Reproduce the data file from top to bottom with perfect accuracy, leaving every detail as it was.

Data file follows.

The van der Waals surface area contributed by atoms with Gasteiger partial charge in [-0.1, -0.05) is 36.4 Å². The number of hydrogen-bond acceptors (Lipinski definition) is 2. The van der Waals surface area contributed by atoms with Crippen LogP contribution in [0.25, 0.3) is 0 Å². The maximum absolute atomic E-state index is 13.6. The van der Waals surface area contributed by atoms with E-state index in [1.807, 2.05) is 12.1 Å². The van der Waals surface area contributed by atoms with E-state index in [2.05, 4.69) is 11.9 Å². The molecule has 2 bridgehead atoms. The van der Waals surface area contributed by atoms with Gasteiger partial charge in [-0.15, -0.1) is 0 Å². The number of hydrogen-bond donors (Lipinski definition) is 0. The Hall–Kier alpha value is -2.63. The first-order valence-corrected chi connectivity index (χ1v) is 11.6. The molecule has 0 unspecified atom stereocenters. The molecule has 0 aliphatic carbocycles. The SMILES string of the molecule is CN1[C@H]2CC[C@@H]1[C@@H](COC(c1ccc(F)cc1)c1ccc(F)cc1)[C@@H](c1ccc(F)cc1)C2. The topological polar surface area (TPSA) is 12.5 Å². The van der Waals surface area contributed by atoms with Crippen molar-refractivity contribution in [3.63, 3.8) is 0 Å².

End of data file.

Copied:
The van der Waals surface area contributed by atoms with Gasteiger partial charge in [-0.1, -0.05) is 36.4 Å². The number of hydrogen-bond acceptors (Lipinski definition) is 2. The van der Waals surface area contributed by atoms with Crippen LogP contribution in [0.25, 0.3) is 0 Å². The maximum absolute atomic E-state index is 13.6. The van der Waals surface area contributed by atoms with E-state index in [1.807, 2.05) is 12.1 Å². The van der Waals surface area contributed by atoms with E-state index in [2.05, 4.69) is 11.9 Å². The molecule has 2 bridgehead atoms. The van der Waals surface area contributed by atoms with Gasteiger partial charge in [-0.15, -0.1) is 0 Å². The number of hydrogen-bond donors (Lipinski definition) is 0. The Hall–Kier alpha value is -2.63. The first-order valence-corrected chi connectivity index (χ1v) is 11.6. The molecule has 0 unspecified atom stereocenters. The molecule has 0 aliphatic carbocycles. The SMILES string of the molecule is CN1[C@H]2CC[C@@H]1[C@@H](COC(c1ccc(F)cc1)c1ccc(F)cc1)[C@@H](c1ccc(F)cc1)C2. The topological polar surface area (TPSA) is 12.5 Å². The van der Waals surface area contributed by atoms with Crippen molar-refractivity contribution in [3.63, 3.8) is 0 Å².